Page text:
Reprinted from www.bostonglobe.com
This is an abridged, excerpted version of the full article published by the Boston Globe
DEMOCRATS WOULD be making a big mistake if they let Hillary Clinton coast to the presidential nomination without real opposition, and, as a national leader, Massachusetts Senator Elizabeth Warren can make sure that doesn't happen. While Warren has repeatedly vowed that she won't run for president herself, she ought to reconsider. And if Warren sticks to her refusal, she should make it her responsibility to help recruit candidates to provide voters with a vigorous debate on her signature cause, reducing income inequality, over the next year...
the Democratic Party finds itself with some serious divides that ought to be settled by the electorate. Some are clear-cut policy differences, such as the Trans-Pacific Partnership, an enormous free-trade agreement with Pacific Rim nations that Warren opposes and Clinton backs. Even in areas where the candidates agree, there are bound to be different priorities: It's hard to imagine a President Clinton defending and enforcing the Dodd-Frank legislation with as much vigor as a President Warren, for instance.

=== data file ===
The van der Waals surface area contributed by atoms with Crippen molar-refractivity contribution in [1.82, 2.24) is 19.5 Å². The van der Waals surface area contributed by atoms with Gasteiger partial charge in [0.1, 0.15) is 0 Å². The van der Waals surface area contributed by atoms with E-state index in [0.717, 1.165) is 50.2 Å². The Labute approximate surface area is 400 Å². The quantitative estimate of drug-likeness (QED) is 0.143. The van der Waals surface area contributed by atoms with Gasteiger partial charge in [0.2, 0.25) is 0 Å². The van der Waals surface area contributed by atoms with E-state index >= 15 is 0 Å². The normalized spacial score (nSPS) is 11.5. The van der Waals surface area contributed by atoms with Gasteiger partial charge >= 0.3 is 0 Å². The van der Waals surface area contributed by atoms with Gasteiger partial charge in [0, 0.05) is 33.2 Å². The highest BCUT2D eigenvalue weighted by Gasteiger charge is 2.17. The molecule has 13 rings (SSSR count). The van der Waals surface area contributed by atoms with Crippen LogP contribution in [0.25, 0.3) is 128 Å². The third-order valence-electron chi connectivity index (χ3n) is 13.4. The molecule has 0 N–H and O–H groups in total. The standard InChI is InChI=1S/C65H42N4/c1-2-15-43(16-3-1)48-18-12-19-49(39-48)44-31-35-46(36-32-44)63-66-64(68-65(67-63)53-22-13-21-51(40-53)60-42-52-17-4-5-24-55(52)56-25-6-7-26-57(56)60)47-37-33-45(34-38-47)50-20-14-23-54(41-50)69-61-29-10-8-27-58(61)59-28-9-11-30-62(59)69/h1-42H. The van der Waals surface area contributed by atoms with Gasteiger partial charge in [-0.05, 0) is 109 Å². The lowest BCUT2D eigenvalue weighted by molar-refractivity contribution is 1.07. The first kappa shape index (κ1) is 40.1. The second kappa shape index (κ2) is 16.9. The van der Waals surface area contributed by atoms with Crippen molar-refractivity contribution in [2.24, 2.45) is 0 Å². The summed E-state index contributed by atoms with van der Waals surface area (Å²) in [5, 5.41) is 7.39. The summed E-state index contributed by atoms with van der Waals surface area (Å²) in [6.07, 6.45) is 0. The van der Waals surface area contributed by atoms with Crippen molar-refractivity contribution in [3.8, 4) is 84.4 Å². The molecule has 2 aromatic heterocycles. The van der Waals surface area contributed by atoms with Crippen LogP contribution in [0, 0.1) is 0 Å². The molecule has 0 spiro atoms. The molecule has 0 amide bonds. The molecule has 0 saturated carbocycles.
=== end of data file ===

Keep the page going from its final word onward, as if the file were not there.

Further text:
Indeed, the big-picture debate on financial regulation and income inequality is what's most at peril if the Democratic primaries come and go without top-notch opponents for Clinton. While she has a great many strengths, Clinton seems far more likely to hew to a cautious approach on economics. Her financial backing from Wall Street, her vote in the Senate to reduce bankruptcy protections, and her past reluctance to raise capital-gains taxes are no secret. Nothing about her record suggests much gumption for financial reform or tackling the deeply entrenched economic problems that increasingly threaten the American dream.
Warren's dedication is obvious to anyone who watched her raise funds by rallying thousands of grass-roots supporters in her 2012 Senate campaign. She should not shrink from the chance to set the course for the Democratic Party or cede that task to Hillary Clinton without a fight. The gap between the Facebooks and Googles of America and the rest of the economy has grown too large, and it deserves the kind of public debate and scrutiny that a national political campaign can spark. If she puts her causes and goals front and center, as Democrats gather their forces for the crucial 2016 campaign, Warren could enrich the political process for years to come.
This reflects the opinion of the Boston Globe editorial board.
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